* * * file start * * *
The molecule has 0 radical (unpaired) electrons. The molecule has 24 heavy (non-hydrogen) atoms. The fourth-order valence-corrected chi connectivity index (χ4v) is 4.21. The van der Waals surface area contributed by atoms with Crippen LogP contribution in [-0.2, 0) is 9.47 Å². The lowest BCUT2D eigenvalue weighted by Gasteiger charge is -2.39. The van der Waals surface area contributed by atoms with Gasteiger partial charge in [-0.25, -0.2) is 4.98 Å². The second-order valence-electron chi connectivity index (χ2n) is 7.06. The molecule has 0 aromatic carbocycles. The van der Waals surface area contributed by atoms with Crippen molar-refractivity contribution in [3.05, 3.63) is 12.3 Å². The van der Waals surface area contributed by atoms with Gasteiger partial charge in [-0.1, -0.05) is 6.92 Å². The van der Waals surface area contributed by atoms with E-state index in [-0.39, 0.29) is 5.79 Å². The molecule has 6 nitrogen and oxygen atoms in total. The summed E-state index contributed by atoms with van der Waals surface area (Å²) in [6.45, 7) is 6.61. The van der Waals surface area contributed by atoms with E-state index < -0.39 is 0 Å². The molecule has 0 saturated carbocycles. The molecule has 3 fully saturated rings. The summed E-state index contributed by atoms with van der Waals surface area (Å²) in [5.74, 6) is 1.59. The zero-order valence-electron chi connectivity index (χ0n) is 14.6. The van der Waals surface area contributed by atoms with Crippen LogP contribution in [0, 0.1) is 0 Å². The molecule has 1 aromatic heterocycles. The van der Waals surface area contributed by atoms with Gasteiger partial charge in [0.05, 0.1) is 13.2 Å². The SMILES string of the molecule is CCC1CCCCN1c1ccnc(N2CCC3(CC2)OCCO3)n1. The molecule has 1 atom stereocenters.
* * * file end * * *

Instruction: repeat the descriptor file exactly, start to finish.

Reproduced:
The molecule has 0 radical (unpaired) electrons. The molecule has 24 heavy (non-hydrogen) atoms. The fourth-order valence-corrected chi connectivity index (χ4v) is 4.21. The van der Waals surface area contributed by atoms with Crippen LogP contribution in [-0.2, 0) is 9.47 Å². The lowest BCUT2D eigenvalue weighted by Gasteiger charge is -2.39. The van der Waals surface area contributed by atoms with Gasteiger partial charge in [-0.25, -0.2) is 4.98 Å². The second-order valence-electron chi connectivity index (χ2n) is 7.06. The molecule has 0 aromatic carbocycles. The van der Waals surface area contributed by atoms with Crippen molar-refractivity contribution in [3.05, 3.63) is 12.3 Å². The van der Waals surface area contributed by atoms with Gasteiger partial charge in [-0.1, -0.05) is 6.92 Å². The van der Waals surface area contributed by atoms with E-state index in [-0.39, 0.29) is 5.79 Å². The molecule has 6 nitrogen and oxygen atoms in total. The summed E-state index contributed by atoms with van der Waals surface area (Å²) in [6.45, 7) is 6.61. The van der Waals surface area contributed by atoms with E-state index < -0.39 is 0 Å². The molecule has 0 saturated carbocycles. The molecule has 3 fully saturated rings. The summed E-state index contributed by atoms with van der Waals surface area (Å²) in [5.74, 6) is 1.59. The zero-order valence-electron chi connectivity index (χ0n) is 14.6. The van der Waals surface area contributed by atoms with Crippen LogP contribution in [0, 0.1) is 0 Å². The molecule has 1 aromatic heterocycles. The van der Waals surface area contributed by atoms with Gasteiger partial charge in [0.05, 0.1) is 13.2 Å². The SMILES string of the molecule is CCC1CCCCN1c1ccnc(N2CCC3(CC2)OCCO3)n1. The molecule has 1 atom stereocenters.